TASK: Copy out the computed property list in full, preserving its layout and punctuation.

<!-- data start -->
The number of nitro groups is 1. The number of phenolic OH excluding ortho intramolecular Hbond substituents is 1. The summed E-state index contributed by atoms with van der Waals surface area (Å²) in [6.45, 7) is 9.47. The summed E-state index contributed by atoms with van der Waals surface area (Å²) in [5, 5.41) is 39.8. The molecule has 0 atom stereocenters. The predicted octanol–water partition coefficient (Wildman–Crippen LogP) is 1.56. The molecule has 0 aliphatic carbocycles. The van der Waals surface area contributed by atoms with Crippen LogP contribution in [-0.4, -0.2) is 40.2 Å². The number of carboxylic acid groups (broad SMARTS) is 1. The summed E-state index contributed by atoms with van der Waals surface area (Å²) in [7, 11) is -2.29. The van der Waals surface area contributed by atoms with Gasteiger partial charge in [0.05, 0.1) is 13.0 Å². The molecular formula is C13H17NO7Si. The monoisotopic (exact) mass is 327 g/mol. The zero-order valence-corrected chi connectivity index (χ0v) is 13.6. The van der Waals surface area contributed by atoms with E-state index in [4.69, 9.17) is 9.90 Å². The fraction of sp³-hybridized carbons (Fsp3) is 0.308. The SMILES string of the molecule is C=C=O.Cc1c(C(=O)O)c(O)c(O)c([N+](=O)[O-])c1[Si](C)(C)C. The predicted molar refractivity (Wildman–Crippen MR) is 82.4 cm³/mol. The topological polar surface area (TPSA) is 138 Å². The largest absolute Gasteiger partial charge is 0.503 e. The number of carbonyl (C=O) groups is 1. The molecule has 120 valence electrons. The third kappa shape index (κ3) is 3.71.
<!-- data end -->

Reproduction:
The number of nitro groups is 1. The number of phenolic OH excluding ortho intramolecular Hbond substituents is 1. The summed E-state index contributed by atoms with van der Waals surface area (Å²) in [6.45, 7) is 9.47. The summed E-state index contributed by atoms with van der Waals surface area (Å²) in [5, 5.41) is 39.8. The molecule has 0 atom stereocenters. The predicted octanol–water partition coefficient (Wildman–Crippen LogP) is 1.56. The molecule has 0 aliphatic carbocycles. The van der Waals surface area contributed by atoms with Crippen LogP contribution in [-0.4, -0.2) is 40.2 Å². The number of carboxylic acid groups (broad SMARTS) is 1. The summed E-state index contributed by atoms with van der Waals surface area (Å²) in [7, 11) is -2.29. The van der Waals surface area contributed by atoms with Gasteiger partial charge in [0.05, 0.1) is 13.0 Å². The molecular formula is C13H17NO7Si. The monoisotopic (exact) mass is 327 g/mol. The zero-order valence-corrected chi connectivity index (χ0v) is 13.6. The van der Waals surface area contributed by atoms with E-state index in [4.69, 9.17) is 9.90 Å². The fraction of sp³-hybridized carbons (Fsp3) is 0.308. The SMILES string of the molecule is C=C=O.Cc1c(C(=O)O)c(O)c(O)c([N+](=O)[O-])c1[Si](C)(C)C. The predicted molar refractivity (Wildman–Crippen MR) is 82.4 cm³/mol. The topological polar surface area (TPSA) is 138 Å². The largest absolute Gasteiger partial charge is 0.503 e. The number of carbonyl (C=O) groups is 1. The molecule has 120 valence electrons. The third kappa shape index (κ3) is 3.71.